Sparking Inclusive Conversations in the Exam Room
As a health care provider, I work to create inclusive spaces in the exam room where people feel safe and comfortable to have conversations about the intimate details of their lives. While the conversations about sex, birth control, and pregnancy desires are key to understanding what services and counseling people need to achieve reproductive well-being, they can sometimes feel uncomfortable or awkward to get started. Good news—there are strategies and tools to help providers spark inclusive conversations! While there are many options for how to open respectful, non-judgmental conversations about sexual and reproductive health, the three strategies that have been the most impactful in my practice are asking both open-ended and closed-ended questions, actively listening to the answers, and using high-quality, educational materials that provide visuals during the visit and as a take home message.
Open-Ended Questions AND Closed-Ended Questions
When you are busy, the thought of asking an open-ended question can cause anxiety that your schedule might get (even further) behind, but the truth is asking a combination of open- and closed-ended questions supports patient satisfaction, quality of care, and clinic efficiency. In practice this looks like asking “Can you tell me about the genders and bodies of your partners?”, rather than asking “Do you have sex with men, women, or both?” Asking about sexual partners as an open-ended question supports the diversity of sexual experiences and signals that you are a safe, non-judgmental person they can have sensitive conversations with.
While some questions are best asked as open-ended ones, others are most inclusive when you ask them with some bumpers. For example, asking about pregnancy desires with a screening tool, such as One Key Question® and offering the four answers, “yes,” “no,” “unsure,” and “okay, either way,” helps to both acknowledge the normal range of pregnancy desires, including ambivalence, while providing direction for framing and understanding other services that someone might need today.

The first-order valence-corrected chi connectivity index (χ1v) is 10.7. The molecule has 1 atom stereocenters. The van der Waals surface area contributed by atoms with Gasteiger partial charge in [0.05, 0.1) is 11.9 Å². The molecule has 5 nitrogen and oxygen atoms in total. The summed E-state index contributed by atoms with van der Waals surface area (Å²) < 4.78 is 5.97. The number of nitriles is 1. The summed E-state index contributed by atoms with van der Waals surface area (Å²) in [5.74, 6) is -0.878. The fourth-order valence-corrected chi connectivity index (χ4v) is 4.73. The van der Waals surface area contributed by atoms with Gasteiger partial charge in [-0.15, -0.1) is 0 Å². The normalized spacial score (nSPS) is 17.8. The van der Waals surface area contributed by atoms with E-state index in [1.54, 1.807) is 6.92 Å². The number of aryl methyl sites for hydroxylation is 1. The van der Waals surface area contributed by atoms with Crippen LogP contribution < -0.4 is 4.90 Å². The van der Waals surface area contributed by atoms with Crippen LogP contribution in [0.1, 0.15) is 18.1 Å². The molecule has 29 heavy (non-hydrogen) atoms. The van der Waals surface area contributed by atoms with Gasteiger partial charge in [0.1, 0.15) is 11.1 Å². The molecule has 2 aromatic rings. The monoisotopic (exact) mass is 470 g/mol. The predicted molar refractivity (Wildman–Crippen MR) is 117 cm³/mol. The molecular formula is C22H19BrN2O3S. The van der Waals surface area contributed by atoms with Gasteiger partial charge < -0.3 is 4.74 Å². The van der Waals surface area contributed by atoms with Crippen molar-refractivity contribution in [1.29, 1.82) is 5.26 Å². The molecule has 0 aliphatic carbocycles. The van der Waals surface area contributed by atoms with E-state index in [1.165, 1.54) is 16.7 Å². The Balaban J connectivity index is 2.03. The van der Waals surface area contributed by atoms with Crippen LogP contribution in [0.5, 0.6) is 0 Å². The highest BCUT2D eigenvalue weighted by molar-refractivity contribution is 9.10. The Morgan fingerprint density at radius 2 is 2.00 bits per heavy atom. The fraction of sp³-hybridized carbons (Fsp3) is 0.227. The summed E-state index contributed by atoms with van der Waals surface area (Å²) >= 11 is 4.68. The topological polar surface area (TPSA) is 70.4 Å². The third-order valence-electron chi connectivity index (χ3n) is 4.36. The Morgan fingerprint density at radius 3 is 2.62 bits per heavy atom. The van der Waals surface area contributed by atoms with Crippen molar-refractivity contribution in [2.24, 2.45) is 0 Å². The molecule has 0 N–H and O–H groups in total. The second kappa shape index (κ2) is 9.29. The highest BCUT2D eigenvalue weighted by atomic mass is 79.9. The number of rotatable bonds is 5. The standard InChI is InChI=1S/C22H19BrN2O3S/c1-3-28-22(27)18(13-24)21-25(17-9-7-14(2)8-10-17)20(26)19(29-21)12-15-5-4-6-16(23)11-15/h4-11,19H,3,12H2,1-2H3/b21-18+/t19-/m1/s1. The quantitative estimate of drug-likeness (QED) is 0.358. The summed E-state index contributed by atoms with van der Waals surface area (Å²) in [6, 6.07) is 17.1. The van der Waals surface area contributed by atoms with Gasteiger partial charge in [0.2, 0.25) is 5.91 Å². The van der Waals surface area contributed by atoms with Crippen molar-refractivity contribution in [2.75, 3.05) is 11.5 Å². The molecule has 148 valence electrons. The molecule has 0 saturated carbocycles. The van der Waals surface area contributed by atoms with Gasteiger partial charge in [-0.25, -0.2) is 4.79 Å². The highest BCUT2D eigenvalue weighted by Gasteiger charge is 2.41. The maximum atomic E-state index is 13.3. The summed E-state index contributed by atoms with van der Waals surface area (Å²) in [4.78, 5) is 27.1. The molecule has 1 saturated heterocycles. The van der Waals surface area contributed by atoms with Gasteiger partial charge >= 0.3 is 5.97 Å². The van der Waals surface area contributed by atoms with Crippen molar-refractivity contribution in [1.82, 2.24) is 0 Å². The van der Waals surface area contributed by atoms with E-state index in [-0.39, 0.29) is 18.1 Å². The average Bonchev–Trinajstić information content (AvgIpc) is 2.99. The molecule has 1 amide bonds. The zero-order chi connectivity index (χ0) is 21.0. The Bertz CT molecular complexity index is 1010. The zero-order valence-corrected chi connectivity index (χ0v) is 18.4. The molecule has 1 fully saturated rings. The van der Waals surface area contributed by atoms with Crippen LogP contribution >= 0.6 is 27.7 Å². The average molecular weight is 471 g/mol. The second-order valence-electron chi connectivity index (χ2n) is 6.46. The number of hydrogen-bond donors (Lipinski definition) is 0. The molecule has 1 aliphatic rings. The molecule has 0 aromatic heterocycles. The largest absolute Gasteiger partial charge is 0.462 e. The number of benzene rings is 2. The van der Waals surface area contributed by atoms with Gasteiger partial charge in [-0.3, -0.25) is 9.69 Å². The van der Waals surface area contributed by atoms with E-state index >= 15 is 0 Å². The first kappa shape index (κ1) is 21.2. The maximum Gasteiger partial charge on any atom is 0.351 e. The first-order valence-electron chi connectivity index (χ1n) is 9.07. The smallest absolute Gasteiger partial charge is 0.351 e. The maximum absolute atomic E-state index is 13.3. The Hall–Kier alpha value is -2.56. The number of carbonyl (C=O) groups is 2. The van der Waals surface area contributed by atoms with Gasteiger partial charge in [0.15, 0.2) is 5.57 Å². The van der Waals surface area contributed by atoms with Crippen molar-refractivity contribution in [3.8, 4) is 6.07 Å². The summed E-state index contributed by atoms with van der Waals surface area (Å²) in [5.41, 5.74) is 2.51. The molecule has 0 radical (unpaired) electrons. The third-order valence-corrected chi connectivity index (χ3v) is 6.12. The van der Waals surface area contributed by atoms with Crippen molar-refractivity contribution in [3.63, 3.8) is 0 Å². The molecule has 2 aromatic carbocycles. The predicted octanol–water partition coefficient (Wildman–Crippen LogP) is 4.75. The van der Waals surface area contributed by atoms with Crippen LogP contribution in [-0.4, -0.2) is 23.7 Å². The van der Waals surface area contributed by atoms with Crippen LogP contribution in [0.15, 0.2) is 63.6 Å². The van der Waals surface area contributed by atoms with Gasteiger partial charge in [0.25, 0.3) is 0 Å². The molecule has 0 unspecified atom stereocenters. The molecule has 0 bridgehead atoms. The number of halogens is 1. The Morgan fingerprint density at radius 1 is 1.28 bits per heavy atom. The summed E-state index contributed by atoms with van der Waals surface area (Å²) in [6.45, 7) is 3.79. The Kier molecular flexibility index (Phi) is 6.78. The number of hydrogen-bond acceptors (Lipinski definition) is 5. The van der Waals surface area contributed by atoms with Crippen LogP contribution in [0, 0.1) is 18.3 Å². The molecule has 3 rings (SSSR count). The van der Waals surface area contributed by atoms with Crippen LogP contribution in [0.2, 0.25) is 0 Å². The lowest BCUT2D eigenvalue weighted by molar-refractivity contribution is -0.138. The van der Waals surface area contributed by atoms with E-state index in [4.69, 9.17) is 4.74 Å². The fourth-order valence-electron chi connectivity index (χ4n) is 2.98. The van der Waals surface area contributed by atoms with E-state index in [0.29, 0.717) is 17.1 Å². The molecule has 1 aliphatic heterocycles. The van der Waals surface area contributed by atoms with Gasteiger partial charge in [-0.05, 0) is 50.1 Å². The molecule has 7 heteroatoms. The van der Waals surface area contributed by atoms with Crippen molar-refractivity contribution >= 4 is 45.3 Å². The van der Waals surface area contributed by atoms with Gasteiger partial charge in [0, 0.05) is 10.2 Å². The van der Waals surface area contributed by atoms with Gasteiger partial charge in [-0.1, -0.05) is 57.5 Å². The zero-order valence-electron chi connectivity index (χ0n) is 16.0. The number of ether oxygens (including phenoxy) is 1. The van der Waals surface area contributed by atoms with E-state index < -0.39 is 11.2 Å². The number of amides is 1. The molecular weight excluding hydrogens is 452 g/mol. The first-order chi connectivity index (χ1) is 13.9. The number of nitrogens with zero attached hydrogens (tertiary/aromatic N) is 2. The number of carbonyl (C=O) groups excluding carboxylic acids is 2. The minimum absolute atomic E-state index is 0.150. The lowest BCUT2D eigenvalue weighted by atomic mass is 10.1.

Once you ask the question, whether it is open- or closed-ended, the next thing to do is to use active listening. Make a concerted effort to pay attention, hear, and understand what people have to say rather than just being ready to move onto the next question. It’s important to use your body language to show that you are listening, such as to looking away from the screen to make eye contact and verbally acknowledging and repeating back what you hear them saying. A few years ago, our electronic health record was down unexpectedly after an upgrade and while the paperwork side of things was more complicated, I found that removing the computer from the exam room actually made it easier for me to be fully present and hear what people were saying. It was a good reminder of how active listening and building rapport are critical to providing inclusive, respectful care.
Understanding of health care counseling and recommendations is an essential part of high-quality, informed health care decision making, but research shows that people often don’t understand (or can misunderstand) information from a health care provider. The actual amount that people are able understand and retain depends on a variety of factors, including trust of the people providing the information, how the information is conveyed, how it algins (or doesn’t) with their own lived experiences, and health literacy, among other factors. For health care providers, this highlights the importance of both building rapport and trust as well as having and communicating health messages in ways that are relevant to, resonate with, and respect people’s lived experiences.
Educational materials such as tear sheets, postcards, and brochures from Bedsider and Power to Decide make it easier for me to have conversations about birth control and pregnancy desires. With real-life images of birth control methods and answers to the questions that people are most often asking when making decisions about their method, these materials align and support the counseling that I’m providing by sparking conversations about what is most important to someone about their birth control. For example, for someone whose primary concern is birth control that is the most effective at preventing pregnancy, the tear sheet with the question “How well does birth control work?” helps me present a variety of birth control options and compare how effective they are at preventing pregnancy. Having visually appealing and evidence-based educational materials gives me an opportunity to start conversations about what is most important to someone about their birth control. And it allows people something to take home as a reminder of what we discussed during the visit and contains a link to the rich content on Bedsider.